Vaccination in the Era of Covid
Touro College of Osteopathic Medicine Student Awarded Grant for Research on Health Care Providers and Vaccinations
Atif Towheed, Ph.D., a third-year medical student at Touro College of Osteopathic Medicine Middletown has received the 2020 AOF Burnett Osteopathic Student Researcher Award from the American Osteopathic Foundation. The monetary award is for Towheed and his colleagues’ work examining the attitudes of health care practitioners towards vaccination. For their study, “The Role of Health Care Providers in Community Immunization,” the researchers surveyed health care providers about their views, perspectives and practices on vaccination. Respondents provided their thoughts on barriers to vaccination.
Please can you share a couple of your top findings to date?
One of the most significant findings was the need for more education about vaccination. Respondents said this was a need they had for themselves as well as for their patients. We also confirmed the widespread belief that social media plays a critical role in patients’ decision-making when it comes to vaccines. Additionally, we learned that practitioners’ confidence levels in discussing vaccines with patients varied significantly between rural and urban areas, with more confidence in urban settings.
What are some of the key factors that pose barriers to vaccination?
Our research showed that key factors posing barriers to vaccination include lack of education on vaccines, fear of becoming sick after vaccination, parental or patient hesitancy, and safety concerns. There are ways to combat these barriers by increasing awareness through patient-provider interactions, including discussions about the risks and benefits of vaccines during patient interactions on routine visits. Based on these findings, we recommend an education program tiered to target health professionals at various levels of their education and careers.
How did you come to research this topic?
The study was initiated in summer 2019 after a noted outbreak of measles in and around our community. Our team of five includes faculty and students at TouroCOM, Middletown and a representative from the Orange County Department of Health. The work grew out of a discussion about the critical importance of vaccination for preventing illness. Under the supervision of Dr. Stephanie Zeszutek, clinical associate professor in the Department of Primary Care, we considered how vaccines also help lower health care costs, especially given the increasing number of vaccine-preventable diseases in the United States.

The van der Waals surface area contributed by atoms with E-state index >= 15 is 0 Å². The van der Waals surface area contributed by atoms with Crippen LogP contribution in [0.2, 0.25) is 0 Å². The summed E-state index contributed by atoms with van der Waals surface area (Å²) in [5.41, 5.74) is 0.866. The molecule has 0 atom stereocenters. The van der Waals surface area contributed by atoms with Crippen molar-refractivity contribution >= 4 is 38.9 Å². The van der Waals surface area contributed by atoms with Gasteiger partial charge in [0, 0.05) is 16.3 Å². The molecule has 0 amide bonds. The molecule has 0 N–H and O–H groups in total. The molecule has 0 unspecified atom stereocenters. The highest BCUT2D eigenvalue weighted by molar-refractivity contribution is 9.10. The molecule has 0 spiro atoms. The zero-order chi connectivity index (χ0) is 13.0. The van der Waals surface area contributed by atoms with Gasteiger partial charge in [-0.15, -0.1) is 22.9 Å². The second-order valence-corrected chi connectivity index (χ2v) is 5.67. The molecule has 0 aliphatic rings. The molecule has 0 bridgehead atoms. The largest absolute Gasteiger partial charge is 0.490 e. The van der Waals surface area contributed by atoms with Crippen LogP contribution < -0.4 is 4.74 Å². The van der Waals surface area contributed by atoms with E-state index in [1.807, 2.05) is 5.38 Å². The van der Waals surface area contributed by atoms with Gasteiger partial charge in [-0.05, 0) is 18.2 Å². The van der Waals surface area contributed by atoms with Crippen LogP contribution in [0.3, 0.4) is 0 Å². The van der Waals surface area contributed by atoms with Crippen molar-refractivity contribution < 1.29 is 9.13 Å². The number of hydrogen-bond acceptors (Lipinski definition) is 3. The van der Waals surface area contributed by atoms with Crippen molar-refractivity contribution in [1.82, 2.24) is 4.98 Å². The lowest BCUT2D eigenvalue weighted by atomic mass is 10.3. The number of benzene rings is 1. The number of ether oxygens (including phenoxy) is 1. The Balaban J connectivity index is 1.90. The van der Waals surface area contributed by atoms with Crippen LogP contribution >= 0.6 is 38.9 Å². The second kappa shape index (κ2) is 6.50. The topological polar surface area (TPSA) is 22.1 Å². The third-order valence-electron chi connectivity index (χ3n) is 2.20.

Others have looked into the relationship between vaccination rates and the education and views/beliefs of health care providers. How is your study different?
Most studies have focused specifically on patient populations. Although there are reports on health care providers’ views and beliefs, most of them are limited either to specific vaccines or to examining specific health care provider categories. Our study covers views and perspectives on most of the vaccines available in the U.S. We also have a very diverse survey population of health care workers and students.
Please share your background and how you became interested in science.
I was born and raised in India. My parents are both zoologists - my father is an endocrinologist, and I spent a lot of time in his lab learning from him. My mother is an assistant professor of sericulture (the study of silkworms). Their work made enough of an impression on me that I decided to pursue science; at the same time, I like to interact with people, so medical practice was always in the back of my mind.
After receiving my master’s degree in biotechnology in India, I joined a U.N. research lab where I studied viruses, including the now-infamous SARS coronavirus. In 2009, I came to the U.S. to earn my Ph.D. at the University of Pittsburgh School of Medicine, after which I accepted a postdoctoral fellowship at The Children’s Hospital of Philadelphia (CHOP). During these years of research, I studied and evaluated gene therapy for mitochondrial diseases, including a potential treatment for Leber Hereditary Optic Neuropathy, an inherited form of vision loss.
How did you finally end up in medical school and at TouroCOM?
During my research and training, I was always associated with hospitals, collaborating with physicians, and talking about patients. I wanted to interact with patients directly, but the final decision to apply to medical school came when my son was born and suffered birth trauma. His doctor was a DO at CHOP, and her management of his care was holistic and inspiring, leading me to finally apply - and to DO schools. My wife often travels to New York City on business, so we wanted to find a school nearby. I attended an open house at TouroCOM and loved the school and the faculty. I’m grateful to TouroCOM for giving me the chance to follow my passion.